When right-wing commentator and TV host John Cardillo tweeted his disdain for a portrait of presidential candidate and former U.S. vice president Joe Biden kissing his son, the Internet responded in the most beautiful way.
The photo shows Biden holding his youngest son, 50-year-old Hunter Biden, and kissing him on the cheek. On seeing the black-and-white portrait, Cardillo took to Twitter to ask his 270,000 followers: “Does this look like an appropriate father/son interaction to you?” He followed up with a tweet saying, “Good morning to everyone except the creepy Bidens and their creepy staged pics.”
The response from Liz Plank, a Canadian (but U.S.-based) journalist and the author of “For the Love of Men: From Toxic To A More Mindful Representation,” was to invite men to “reply with a picture of their dad holding them.”
Can men reply to this thread with a picture of their dad holding them? https://t.co/0Z0ucwIdAe
— Liz Plank (@feministabulous) October 22, 2020
And the Internet delivered:
“He passed away 4 years ago, and he was a champion for me and my recovery from an opiate addiction,” recalled Twitter user @keithmbrennan.
He passed away 4 years ago, and he was a champion for me and my recovery from an opiate addiction. He’s brag about me when I was a bartender and later when I turned my life around. I miss him dearly.@JoeBiden’s texts to Hunter reminded me of my dad for that I’m forever grateful. pic.twitter.com/Yw3bKe4I3n
— Keith Brennan (@keithmbrennan) October 22, 2020
Biochemist and professor @DrKyle shared this sweet father-son nap shot:
“My father passed long ago. We often embraced each other and would kiss on the cheek,” wrote Twitter user Lorenzo T Flores. “Boy do I wish I could hold him again...”
My father passed long ago. We often embraced each other and would kiss on the cheek.
While I have pictures of us later in life, during my late teen years, this picture was readily available.
Boy do I wish I could hold him again... pic.twitter.com/8ulfmv1F1x
— Lorenzo T Flores 🇺🇲 (@lorigga) October 22, 2020
And from @Anvil44: “My dad just before he died, with my brother. I wish I had one with me.”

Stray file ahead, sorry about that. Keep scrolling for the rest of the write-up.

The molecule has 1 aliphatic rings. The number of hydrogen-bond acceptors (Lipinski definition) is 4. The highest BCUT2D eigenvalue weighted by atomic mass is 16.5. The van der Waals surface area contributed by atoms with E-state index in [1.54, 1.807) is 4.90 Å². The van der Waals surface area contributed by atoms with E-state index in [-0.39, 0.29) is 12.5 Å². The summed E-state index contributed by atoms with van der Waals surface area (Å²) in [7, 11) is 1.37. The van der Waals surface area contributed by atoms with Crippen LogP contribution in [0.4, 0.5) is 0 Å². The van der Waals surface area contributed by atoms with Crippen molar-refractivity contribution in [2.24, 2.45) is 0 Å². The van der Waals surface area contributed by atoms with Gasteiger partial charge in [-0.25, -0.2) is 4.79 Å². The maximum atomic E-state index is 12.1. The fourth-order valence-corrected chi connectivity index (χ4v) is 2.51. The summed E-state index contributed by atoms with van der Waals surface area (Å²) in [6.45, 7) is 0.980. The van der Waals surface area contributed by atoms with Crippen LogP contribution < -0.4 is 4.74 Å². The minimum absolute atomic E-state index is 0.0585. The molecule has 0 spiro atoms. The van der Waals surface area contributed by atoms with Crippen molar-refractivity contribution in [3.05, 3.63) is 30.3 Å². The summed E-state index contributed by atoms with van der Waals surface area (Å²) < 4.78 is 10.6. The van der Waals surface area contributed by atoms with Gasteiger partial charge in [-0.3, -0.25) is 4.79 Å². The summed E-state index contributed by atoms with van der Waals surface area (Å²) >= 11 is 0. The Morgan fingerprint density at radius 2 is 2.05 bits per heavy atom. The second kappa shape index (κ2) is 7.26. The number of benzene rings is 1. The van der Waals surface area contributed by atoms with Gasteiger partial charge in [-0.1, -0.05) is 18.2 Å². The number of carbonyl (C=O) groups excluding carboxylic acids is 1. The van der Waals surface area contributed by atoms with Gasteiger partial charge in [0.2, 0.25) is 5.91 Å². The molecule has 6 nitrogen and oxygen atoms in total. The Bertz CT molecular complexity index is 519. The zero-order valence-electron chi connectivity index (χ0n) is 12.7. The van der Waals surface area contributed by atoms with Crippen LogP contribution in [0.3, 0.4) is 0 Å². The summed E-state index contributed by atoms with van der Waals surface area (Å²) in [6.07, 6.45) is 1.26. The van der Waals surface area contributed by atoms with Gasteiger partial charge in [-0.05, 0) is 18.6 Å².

My dad just before he died with my brother. I wish I had one with me. pic.twitter.com/wE053gRc77
— Matt McClellan (@Anvil44) October 22, 2020
Then there was this sweet share from Twitter user Daniel Brennan, who talks about how the men in his family are slowly chipping away at stereotypes of masculinity, from one generation to the next:
My dad wasn't super physically affectionate with me, but he was more affectionate than his father. I am way more affectionate with my son.
I have no doubt he loved me. It's my mission that my son knows that he is loved as well. Unabashedly unconditionally loved. pic.twitter.com/62DaAzW6Uc
— Daniel Brennan (@ripplepig) October 22, 2020
This photo posted by David Aus dates back to 1968 and captures an adorable moment of a dad snuggling not one but three sons.
Dad reading to my brothers and me pic.twitter.com/bwIinwvWcr
— David Aus (@David_Aus) October 22, 2020
A loving memory from Jim Fantini: “He always said goodbye with a kiss and an I love you. Miss him terribly but his lessons stay with me as I try to be a good dad.”
Not quite him holding me, but it was his last visit to the ocean and I love this shot. He always said goodbye with a kiss and an I love you. Miss him terribly but his lessons stay with me as I try to be a good dad pic.twitter.com/GEwubu3Udb